Women-Led DAO Tackles (Lack of) Gender Diversity in Crypto

Women-Led DAO Tackles (Lack of) Gender Diversity in Crypto

Women-Led DAO Tackles (Lack of) Gender Diversity in Crypto

Crypto might represent the future of finance, but the fast-growing digital-asset industry still suffers from an age-old sorun: a lack of gender diversity.

One women-led group is trying to improve the situation, fielding a presence at last week’s conference for the Avalanche blockchain and at the ETHDenver conference in February. H.E.R. DAO is a woman-led decentralized autonomous organization that is focusing on increasing gender diversity in blockchain ecosystems. The group has sponsored “Hacker Houses” for women developers across the world, and the goal is more “versatile, holistic innovations,” according to its website.

Just as in traditional finance, where women have historically struggled to match their male counterparts’ rates in investing, men also dominate crypto investing. According to a study from CNBC and an Acorn Next Gen Investor survey in August 2021, men are twice as likely as women to invest in cryptocurrencies. Another report found that fewer than 5% of crypto entrepreneurs are female.

Attempting to tackle the lack of female participation in crypto, H.E.R. DAO creates safe spaces for women while organizing Hacker Houses, meetups, hackathons and conference participation for women in the space. The group also caters to trans women and non-binary audiences, according to the website.

Avalanche blockchain conference

Most recently, H.E.R. DAO members attended last week’s Avalanche Summit in Barcelona. Avalanche’s conference tickets cost around $600 plus travel expenses, making it costly for most. Avalanche sponsored H.E.R. DAO’s Hacker House in Barcelona and also funded 25 women developers from the decentralized autonomous organization to attend the summit in-person.

Tracey Bowen, founder of H.E.R. DAO, attended the summit along with the 25 DAO members and organized a Hacker House as part of the wider Avalanche Hackathon that happened across three days after the conference.

A Hacker House consists of a group of developers building and working on a sorun or creating a project within a short period of time. The goal is to come up with a solution that can either be the beginning of a startup or a prototype that participants then work on.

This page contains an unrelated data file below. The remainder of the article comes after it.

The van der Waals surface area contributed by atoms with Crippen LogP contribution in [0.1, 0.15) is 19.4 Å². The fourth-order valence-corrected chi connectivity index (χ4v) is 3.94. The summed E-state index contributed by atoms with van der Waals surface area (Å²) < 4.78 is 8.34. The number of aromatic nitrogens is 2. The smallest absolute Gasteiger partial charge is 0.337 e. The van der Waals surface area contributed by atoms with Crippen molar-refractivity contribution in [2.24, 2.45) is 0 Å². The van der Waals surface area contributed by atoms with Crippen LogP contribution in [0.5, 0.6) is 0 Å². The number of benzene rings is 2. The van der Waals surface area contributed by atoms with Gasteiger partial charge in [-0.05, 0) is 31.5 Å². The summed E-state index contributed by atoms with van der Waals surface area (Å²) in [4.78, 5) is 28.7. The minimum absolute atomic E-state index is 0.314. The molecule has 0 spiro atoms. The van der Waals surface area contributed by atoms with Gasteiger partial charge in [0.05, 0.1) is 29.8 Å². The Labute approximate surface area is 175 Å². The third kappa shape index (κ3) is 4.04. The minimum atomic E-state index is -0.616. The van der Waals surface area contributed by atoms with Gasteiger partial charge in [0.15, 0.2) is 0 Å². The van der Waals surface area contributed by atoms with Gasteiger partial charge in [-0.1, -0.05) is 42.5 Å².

Bowen said the Hacker House was a huge success, with one of H.E.R. DAO’s teams (MatchMe.NFT) winning two prizes.

Gender diversity at crypto conferences

When it comes to crypto conferences, Bowen believes that more needs to be done to incorporate more women. At the Avalanche Summit, Bowen said that “although there are more women here than there would have been five years ago, most attendees are still male.” She said there needs to be more women-focused environments like H.E.R. DAO’s Hacker House.

In an interview with CoinDesk, Jay Kurahashi-Sofue, vice president of marketing at Ava Labs and who helped organize the Avalanche Summit in Barcelona, said it was extremely important to include female voices at the summit and make müddet anyone who wanted to attend, could, despite their financial background.

Out of the 60 panels at the conference, 48% of the panels had female speakers, according to veri from Ava Labs.

In terms of attendees, Ava Labs could not provide demographic information on attendance because it did not collect veri from ticket holders.

This was not the first Hacker House that Bowen organized. In February, H.E.R. DAO hosted its first Hacker House at ETHDenver, where the open-source blockchain Harmony funded travel scholarships to bring 150 women to the event. Most recently, the DAO hosted a Hacker House in Brazil with Binance’s Trust Wallet, which Harmony also funded.

“There were no barriers to entry. We were able to get people from all corners of the globe,” said Bowen. Bowen stressed the importance of making crypto a welcoming industry for marginalized communities. “Mass adoption in crypto will not happen without inclusion,” Bowen said.

Bowen said she plans to establish permanent Hacker Houses for women in Africa and Lisbon.

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